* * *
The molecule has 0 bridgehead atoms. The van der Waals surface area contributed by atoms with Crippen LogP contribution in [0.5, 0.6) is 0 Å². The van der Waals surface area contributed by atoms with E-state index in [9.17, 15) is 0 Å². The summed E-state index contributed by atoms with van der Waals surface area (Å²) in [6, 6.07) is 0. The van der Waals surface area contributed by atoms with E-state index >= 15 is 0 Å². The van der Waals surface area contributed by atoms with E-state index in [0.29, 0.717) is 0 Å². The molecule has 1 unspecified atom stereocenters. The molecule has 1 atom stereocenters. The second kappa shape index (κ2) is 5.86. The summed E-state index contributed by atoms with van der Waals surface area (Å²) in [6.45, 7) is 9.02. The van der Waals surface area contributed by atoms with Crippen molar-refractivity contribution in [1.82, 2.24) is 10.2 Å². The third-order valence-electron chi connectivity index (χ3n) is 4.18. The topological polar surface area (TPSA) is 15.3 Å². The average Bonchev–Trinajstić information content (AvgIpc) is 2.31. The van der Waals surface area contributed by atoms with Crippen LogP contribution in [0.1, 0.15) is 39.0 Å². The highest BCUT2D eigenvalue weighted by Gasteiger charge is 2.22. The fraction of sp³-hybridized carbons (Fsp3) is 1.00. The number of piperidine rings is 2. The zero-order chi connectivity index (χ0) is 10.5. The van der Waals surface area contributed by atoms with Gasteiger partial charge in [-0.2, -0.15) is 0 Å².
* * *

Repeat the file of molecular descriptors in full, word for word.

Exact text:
The molecule has 0 bridgehead atoms. The van der Waals surface area contributed by atoms with Crippen LogP contribution in [0.5, 0.6) is 0 Å². The van der Waals surface area contributed by atoms with E-state index in [9.17, 15) is 0 Å². The summed E-state index contributed by atoms with van der Waals surface area (Å²) in [6, 6.07) is 0. The van der Waals surface area contributed by atoms with E-state index >= 15 is 0 Å². The van der Waals surface area contributed by atoms with E-state index in [0.29, 0.717) is 0 Å². The molecule has 1 unspecified atom stereocenters. The molecule has 1 atom stereocenters. The second kappa shape index (κ2) is 5.86. The summed E-state index contributed by atoms with van der Waals surface area (Å²) in [6.45, 7) is 9.02. The van der Waals surface area contributed by atoms with Crippen molar-refractivity contribution in [1.82, 2.24) is 10.2 Å². The third-order valence-electron chi connectivity index (χ3n) is 4.18. The topological polar surface area (TPSA) is 15.3 Å². The average Bonchev–Trinajstić information content (AvgIpc) is 2.31. The van der Waals surface area contributed by atoms with Crippen LogP contribution in [0.1, 0.15) is 39.0 Å². The highest BCUT2D eigenvalue weighted by Gasteiger charge is 2.22. The fraction of sp³-hybridized carbons (Fsp3) is 1.00. The number of piperidine rings is 2. The zero-order chi connectivity index (χ0) is 10.5. The van der Waals surface area contributed by atoms with Gasteiger partial charge in [-0.2, -0.15) is 0 Å².